What to Do If You’re Being Criminally investigated in Massachusetts - The Fernandez Firm
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What to Do If You’re Being Criminally investigated in Massachusetts

What to Do If You’re Being Criminally investigated in Massachusetts


If you’re being criminally investigated by law enforcement authorities — or, alternatively, if you suspect that a criminal investigation will begin — then you may be feeling overwhelmed or even confused by the whole process.  Certainly, you’re likely to have questions and concerns about what you can do in response to the criminal investigation.


To better understand your rights and responsibilities during the criminal investigation process in Massachusetts, it’s important that you speak with a qualified criminal defense attorney as soon as possible.  Do not delay.


Your response to a criminal investigation can hurt or help your case.  It is therefore absolutely critical that you understand what to do if you’re being criminally investigated, so that you don’t conduct yourself in such a way that threatens the success of your defense.


Let’s take a quick look at what steps you should take and what mishaps are best avoided.


Consult With a Skilled Criminal Attorney Today


Consulting with an attorney who handles criminal law cases early on in the criminal investigation process can be highly advantageous, for a number of reasons.


First, your attorney may be able to prevent prosecutors from charging you with a crime.  Bear in mind that prosecutors have limited resources, and as such, they do not like to waste time and effort prosecuting cases that do not clearly implicate the defendant.  With the available evidence and data, your attorney will be able to engage with the prosecution and submit relevant information demonstrating your innocence.  Statements from eyewitnesses, photographic evidence, event reconstruction, and much more can be used to help build a strong case for your defense — enough, perhaps, to prevent a charge altogether.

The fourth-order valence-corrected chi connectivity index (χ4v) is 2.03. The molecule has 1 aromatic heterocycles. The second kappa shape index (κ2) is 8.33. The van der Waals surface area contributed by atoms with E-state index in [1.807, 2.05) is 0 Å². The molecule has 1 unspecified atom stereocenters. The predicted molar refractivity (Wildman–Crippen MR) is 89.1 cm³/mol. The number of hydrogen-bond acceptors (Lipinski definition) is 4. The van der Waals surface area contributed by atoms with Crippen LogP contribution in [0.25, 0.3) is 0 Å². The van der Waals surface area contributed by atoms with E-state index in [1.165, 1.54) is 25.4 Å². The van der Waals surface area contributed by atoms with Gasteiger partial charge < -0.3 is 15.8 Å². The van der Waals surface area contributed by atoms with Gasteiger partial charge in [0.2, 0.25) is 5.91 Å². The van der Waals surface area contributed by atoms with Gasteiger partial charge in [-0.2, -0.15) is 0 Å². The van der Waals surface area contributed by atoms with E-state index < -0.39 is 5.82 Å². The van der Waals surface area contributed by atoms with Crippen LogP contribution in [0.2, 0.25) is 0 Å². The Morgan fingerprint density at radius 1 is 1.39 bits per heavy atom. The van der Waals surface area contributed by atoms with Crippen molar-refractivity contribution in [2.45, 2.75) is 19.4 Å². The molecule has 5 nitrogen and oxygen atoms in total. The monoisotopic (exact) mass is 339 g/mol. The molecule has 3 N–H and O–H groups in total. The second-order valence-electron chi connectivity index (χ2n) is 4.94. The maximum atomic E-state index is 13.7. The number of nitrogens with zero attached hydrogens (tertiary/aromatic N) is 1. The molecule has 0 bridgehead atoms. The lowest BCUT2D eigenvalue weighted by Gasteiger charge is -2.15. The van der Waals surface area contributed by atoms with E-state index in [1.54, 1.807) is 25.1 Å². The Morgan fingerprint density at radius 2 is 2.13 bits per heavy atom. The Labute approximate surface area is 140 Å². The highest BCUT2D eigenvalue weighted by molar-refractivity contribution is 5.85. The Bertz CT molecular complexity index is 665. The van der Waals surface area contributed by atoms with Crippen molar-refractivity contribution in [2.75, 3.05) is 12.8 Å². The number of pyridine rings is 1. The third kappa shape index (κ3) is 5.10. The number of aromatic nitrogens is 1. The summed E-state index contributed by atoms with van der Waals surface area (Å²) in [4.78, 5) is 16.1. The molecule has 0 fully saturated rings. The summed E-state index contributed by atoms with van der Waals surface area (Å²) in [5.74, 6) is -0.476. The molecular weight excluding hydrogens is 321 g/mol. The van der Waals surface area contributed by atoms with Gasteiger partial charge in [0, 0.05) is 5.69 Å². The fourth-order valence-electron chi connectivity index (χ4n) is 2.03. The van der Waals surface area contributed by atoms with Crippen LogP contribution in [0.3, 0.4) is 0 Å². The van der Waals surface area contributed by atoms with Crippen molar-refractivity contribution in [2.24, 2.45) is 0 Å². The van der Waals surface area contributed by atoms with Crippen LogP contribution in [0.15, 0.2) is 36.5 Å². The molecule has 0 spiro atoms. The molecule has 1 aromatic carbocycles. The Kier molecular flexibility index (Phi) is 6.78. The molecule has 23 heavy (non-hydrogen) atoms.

Second, your attorney will work with you throughout the criminal investigation process to ensure that you do not say anything that could implicate you or otherwise endanger your defense.  As a defendant unfamiliar with the intricacies of Massachusetts criminal law, it can be difficult to know what statements and conduct can hurt your case.  Don’t play a high-stakes guessing game.  Let a skilled attorney guide you through the process.


Know Your Miranda Rights


In Massachusetts, law enforcement officers need only inform you of your Miranda rights — basically, that you have a right to remain silent, that your statements (voluntary and involuntary) can be used against you in a court of law, and that you have a right to an attorney — when you have been taken into custody for the purpose of interrogation.  Law enforcement officers need not inform you of your Miranda rights at the scene of a crime, or at any other time prior to an in-custody interrogation.


Even if law enforcement has not informed you of your Miranda rights, you are entitled to remain silent and to consult with an attorney.  Do not be misled by the omission!  Avoid unnecessary disclosures and be sure to speak with an attorney as soon as possible.


Avoid Speaking to Media


Disclosures to the media won’t necessarily influence the outcome of your prosecution or investigation, but may if such media coverage spirals out of control.  It’s important to understand that media coverage can lead to the deterioration of your public reputation, which can affect how the court and jury handle your case.  Rather than engaging with various media outlets, avoid such exposure — your attorney can and will handle any media interference as necessary.


Try Not to Overreact


Criminal investigations can be extremely frightening for some defendants, particularly those who are being implicated in a serious crime and who otherwise have no experience being investigated or charged with a crime.  If you’re feeling the pinch of anxiety, remind yourself to stay calm.  Overreactions — skipping town, engaging in suspicious behavior to “cover your tracks,” etc. — can hurt your defense.  It is far better to respond to your criminal investigation with grace and poise.


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